Generic Radio Workshop Script Library (BACK)

Series: Sam Spade
Show: The Blood Money Caper
Date: Sep 29 1946

CAST:
ANNOUNCER
SAM SPADE
EFFIE PERRINE
ANNOUNCER
BIG FLORA
PAPADOPOULOS
BLUEPOINT VANCE
RED O'LEARY
ANN NEWHALL
TAYLOR NEWHALL
COP

ANNOUNCER:

The hair-raising adventures of Sam Spade, detective, brought to you by the makers of Wildroot Cream-Oil for the hair.

MUSIC:

PUNCTUATION... UP ONTO TRILL... INTO PHONE BELL.

SOUND:

PHONE RINGS. PICK UP.

EFFIE:

Sam Spade Detective Agency.

SPADE:

(FILTER) Hello, Sweetheart, it's me. Sammy the Spade.

EFFIE:

Sam, is it over? Who was behind the battle of Montgomery Street?

SPADE:

(FILTER) I'll tell you all about it when I get there. What a day! I even had a fight with a - I guess you'd call it a woman.

EFFIE:

Why, everyone knows you can lick any woman your weight.

SPADE:

(FILTER) Not this one. Sharpen a couple of pencils, Sweetheart, I'll be right over to dictate my report on the Blood Money caper.

MUSIC:

THEME AND TO BACKGROUND.

ANNOUNCER:

Dashiell Hammett, America's leading detective fiction writer and creator of Sam Spade, the hard-boiled private eye, and William Spier, radio's outstanding producer-director of mystery and crime drama, join their talents to make your hair stand on end with The Adventures of Sam Spade...

MUSIC:

ACCENT.

ANNOUNCER:

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MUSIC:

SNEAK UNDER.

ANNOUNCER:

And now, Wildroot brings to the air the greatest private detective of 'em all... in... The Adventures of Sam Spade!

MUSIC:

UP TO OVERTURE.

SOUND:

DOOR... FOOTSTEPS.

EFFIE:

(FADING ON) Oh, Sam! Your eye! She did hurt you!

SOUND:

STEPS; CHAIR; DRAWER; BOTTLES; POURING.

SPADE:

Yeah, all of it. But there's a hole in my pants pocket. Come on! Shake the lead out of your pencil.

EFFIE:

Look what I got, Sam. It writes under water!

SPADE:

For this report, you'll need one that writes under Humphrey Bogart! Put it on our best stationary. It's going to the President of the Golden Gate Trust Company - what's left of it... Ready?

EFFIE:

(SOFTLY) I'm always ready, Sam...

MUSIC:

SNEAK.

SPADE:

Dear Mr. Newhall: You may consider this my final report. There's nothing more I can do - or want to do. From here out, your daughter Ann is your problem. Two weeks ago, you retained me to check on her movements. You suspected she was seeing a man known as Red O'Leary. You also said you feared he was a - quote "disreputable character." You were right on both counts. On the night of September 16, I picked up the subject, your daughter, at the Blue Bottle Bar and Grille. She and Mr. O'Leary were seated in a booth in the rear, punishing the phony scotch. I kept a plant on them, and during the next ten days, they met regularly at the Blue Bottle. They never went anywhere else - just sat and talked. That is, Ann talked. Red listened. This routine continued until last night. I tailed them to a joint called Big Flora's on Telegraph Hill. I cooled my heels outside for a while - then went in after them.

SOUND:

SALOON NOISES.

SPADE:

Big Flora's was a new gin mill on the hill. It'd been going less than a month - but it was going strong. I drifted over to the bar and threw a fast case around the place. No local guns, strictly an out-of-state mob. O'Leary and your daughter were in a side booth - Big Flora herself pinned me with a look when I entered. She stood at least five-ten in my stocking feet, broad-shouldered, deep-bosomed, thick-armed, a pink, accordion-pleated throat - a handsome, brutal face.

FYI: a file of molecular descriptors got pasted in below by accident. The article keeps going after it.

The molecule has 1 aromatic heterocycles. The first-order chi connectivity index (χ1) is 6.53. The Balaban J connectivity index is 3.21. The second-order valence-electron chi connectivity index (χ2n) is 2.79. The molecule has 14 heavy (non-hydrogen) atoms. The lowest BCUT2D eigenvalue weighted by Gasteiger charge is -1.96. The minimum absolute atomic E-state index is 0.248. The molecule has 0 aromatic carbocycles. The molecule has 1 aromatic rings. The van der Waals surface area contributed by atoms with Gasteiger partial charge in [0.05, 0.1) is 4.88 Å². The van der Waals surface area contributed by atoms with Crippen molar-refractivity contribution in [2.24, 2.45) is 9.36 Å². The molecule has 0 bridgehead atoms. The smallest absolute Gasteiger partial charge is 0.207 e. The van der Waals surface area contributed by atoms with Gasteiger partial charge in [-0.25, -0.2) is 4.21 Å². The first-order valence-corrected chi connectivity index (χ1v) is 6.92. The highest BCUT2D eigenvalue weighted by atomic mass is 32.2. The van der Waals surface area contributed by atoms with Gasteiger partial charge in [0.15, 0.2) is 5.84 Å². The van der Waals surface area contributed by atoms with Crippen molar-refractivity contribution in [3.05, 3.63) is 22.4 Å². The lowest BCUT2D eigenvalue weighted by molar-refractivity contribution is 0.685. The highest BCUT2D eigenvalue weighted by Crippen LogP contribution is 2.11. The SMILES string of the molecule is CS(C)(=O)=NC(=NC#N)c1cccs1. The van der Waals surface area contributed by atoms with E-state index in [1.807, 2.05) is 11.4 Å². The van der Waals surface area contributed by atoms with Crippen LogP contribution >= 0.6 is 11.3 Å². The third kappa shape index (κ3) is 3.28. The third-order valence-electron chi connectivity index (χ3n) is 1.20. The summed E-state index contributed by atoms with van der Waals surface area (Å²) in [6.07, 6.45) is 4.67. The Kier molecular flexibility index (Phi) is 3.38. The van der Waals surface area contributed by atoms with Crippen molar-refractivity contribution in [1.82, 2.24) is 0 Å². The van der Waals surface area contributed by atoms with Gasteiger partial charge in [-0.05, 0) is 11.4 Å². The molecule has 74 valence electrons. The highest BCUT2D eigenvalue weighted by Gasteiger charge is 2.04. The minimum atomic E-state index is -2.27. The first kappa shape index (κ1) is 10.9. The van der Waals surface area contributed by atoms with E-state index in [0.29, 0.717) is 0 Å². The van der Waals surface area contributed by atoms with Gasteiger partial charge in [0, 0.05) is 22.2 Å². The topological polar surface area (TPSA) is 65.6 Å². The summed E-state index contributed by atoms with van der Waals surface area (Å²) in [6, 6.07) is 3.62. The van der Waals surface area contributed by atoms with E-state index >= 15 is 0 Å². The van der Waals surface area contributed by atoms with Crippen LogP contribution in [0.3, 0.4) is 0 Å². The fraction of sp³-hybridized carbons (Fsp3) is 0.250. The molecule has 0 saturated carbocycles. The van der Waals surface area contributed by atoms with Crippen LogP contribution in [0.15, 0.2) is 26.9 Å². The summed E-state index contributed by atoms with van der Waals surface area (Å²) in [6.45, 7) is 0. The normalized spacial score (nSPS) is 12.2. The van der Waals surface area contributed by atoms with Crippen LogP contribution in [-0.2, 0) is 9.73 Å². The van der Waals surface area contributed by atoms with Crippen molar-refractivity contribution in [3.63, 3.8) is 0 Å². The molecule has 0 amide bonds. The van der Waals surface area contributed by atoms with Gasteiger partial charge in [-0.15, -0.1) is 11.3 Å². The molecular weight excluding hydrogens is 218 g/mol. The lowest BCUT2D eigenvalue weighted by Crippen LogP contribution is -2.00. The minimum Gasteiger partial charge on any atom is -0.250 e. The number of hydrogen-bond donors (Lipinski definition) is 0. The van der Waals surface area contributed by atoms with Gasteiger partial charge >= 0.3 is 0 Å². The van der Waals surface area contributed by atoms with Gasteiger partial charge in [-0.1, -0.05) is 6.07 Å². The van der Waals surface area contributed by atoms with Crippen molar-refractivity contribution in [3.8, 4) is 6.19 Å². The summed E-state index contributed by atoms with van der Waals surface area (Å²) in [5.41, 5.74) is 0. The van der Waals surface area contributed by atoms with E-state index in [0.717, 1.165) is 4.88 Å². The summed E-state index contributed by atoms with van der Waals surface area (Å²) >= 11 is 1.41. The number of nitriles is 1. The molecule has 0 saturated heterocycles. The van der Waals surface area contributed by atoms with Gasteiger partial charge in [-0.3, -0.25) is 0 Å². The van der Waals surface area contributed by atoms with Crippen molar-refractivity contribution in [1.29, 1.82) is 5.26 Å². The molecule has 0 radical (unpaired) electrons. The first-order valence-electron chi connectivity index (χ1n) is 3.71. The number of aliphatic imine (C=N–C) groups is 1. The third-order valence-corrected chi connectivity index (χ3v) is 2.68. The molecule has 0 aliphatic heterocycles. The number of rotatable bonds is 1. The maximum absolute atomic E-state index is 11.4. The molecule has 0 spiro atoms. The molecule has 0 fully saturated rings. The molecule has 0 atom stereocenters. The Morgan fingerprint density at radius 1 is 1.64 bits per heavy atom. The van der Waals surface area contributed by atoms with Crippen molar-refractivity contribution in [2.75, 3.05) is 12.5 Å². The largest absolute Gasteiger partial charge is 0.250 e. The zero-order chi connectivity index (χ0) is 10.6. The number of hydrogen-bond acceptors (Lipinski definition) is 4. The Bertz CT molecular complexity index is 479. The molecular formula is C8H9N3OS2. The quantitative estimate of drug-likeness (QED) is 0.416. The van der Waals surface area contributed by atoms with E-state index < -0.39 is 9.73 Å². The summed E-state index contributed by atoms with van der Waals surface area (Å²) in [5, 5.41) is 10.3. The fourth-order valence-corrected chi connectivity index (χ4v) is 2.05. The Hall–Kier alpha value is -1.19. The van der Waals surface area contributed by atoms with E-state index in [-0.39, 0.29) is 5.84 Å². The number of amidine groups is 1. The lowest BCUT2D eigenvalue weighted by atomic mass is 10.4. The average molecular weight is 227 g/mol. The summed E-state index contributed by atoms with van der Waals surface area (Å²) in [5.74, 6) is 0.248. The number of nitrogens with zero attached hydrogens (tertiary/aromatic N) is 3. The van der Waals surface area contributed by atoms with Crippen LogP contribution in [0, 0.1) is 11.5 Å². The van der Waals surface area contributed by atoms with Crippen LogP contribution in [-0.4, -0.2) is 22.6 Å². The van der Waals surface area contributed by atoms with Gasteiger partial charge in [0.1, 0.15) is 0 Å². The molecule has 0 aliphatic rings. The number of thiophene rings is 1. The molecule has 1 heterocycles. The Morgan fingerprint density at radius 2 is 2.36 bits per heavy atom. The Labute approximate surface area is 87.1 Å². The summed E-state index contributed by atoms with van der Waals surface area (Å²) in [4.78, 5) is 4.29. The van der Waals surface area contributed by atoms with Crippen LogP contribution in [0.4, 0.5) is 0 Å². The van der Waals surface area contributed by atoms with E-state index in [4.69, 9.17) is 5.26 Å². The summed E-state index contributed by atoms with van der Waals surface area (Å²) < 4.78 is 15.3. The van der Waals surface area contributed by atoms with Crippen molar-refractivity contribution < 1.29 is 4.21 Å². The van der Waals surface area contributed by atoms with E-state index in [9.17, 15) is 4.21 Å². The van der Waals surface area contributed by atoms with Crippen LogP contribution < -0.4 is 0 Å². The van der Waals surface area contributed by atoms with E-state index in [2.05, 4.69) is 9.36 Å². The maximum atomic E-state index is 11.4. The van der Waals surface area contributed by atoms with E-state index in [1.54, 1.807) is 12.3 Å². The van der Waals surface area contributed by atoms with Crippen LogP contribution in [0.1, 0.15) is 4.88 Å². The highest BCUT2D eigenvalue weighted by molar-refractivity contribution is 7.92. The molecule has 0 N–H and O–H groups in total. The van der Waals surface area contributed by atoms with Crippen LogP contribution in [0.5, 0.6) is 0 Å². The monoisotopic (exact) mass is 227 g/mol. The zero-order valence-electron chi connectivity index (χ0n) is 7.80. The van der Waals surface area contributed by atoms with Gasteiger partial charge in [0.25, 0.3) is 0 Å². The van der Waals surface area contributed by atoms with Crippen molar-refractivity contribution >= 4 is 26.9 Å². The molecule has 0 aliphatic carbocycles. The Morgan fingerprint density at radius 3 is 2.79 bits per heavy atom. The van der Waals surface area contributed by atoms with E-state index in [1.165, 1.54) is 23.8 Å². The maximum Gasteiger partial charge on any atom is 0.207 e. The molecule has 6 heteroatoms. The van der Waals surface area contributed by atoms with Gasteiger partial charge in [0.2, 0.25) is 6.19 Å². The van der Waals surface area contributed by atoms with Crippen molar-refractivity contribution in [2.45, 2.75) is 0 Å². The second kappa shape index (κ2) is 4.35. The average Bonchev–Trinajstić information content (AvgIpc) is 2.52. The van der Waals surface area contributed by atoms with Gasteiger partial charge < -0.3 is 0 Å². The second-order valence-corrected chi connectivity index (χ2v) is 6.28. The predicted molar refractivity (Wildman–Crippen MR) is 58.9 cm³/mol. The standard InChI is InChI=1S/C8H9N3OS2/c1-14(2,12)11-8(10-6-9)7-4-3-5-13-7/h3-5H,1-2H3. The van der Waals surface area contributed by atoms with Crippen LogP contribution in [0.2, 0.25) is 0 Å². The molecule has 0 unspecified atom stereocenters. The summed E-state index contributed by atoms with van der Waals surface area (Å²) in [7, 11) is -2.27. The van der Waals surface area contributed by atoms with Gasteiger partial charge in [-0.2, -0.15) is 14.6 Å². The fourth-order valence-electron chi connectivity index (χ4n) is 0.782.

FLORA:

Just get in town, dearie? Or are you the local talent?

SPADE:

I'm from K.C. That makes you happy?

FLORA:

K.C. eh? Pobey?

SPADE:

Pobey Pushkin? He's still eatin' jute.

FLORA:

Know him, eh? What's your name?

SPADE:

I got a dozen. You like Little Morphy?

FLORA:

(HARD) Little Morphy's dead.

SPADE:

(SOFTLY) I know. I was with him in the busted caper that croaked him. He gave me his name before he died.

FLORA:

Well! If that's so, you must be a right guy. Shake!

SOUND:

BARSTOOL CLATTER... FOOTSTEPS AROUND THE BAR.

SPADE:

Ow!

FLORA:

What's the matter, kid, you soft? Come on, this calls for one on the house. Out of my way, Papadopoulos. Big Flora's mixing these herself. This boy's from Kansas City. Meet my bartender, Papadopoulos.

SPADE:

Papa who?

PAPA:

Papadopoulos. Pleased to make your acquaintance...

FLORA:

Was there anyone here in particular you wanted to meet?

SPADE:

How about that gold-plated mouse over there?

FLORA:

Her? Uh uh, that's Red O'Leary's property. Miss Ann Newhall. She came in here... slumming, I think they call it. Her and Red looked at each other, and dearie that was a look. Love, I think they call it.

PAPA:

Yes. To talk to her might encourage trouble.

FLORA:

You shut up!

SOUND:

SOCK.

PAPA:

(YELP) Please, I did not mean anything. No, Flora, no - don't strike me again.

FLORA:

(LAUGHS) Stop shaking, Papadopoulos. I'm not mad at you. I'm not mad at anyone tonight.

PAPA:

I am so glad, Flora. It is so nice to see you so happy.

VANCE:

(FADING ON) Flora, I got to see you. In private.

FLORA:

Sure. Take over, honey. I got to talk to this boy. (FADE) Come in the back room, Bluepoint.

PAPA:

Yes, Flora dear.

SPADE:

Why do you let her knock you around like that, Pop? Ain't you got a union?

PAPA:

What can I do?

SPADE:

Who's the gun she took into the back room?

PAPA:

Some gangster, I think. Vance is his name. Bluepoint Vance.

SPADE:

Quite a few guns here this evening. There's Paddy the Mex. Haven't seen him since the days of the old beer mob. Fat Boy Clarke, Cokey Harmon. That frizzy blonde dame is Angel Grace Cardigan, isn't it?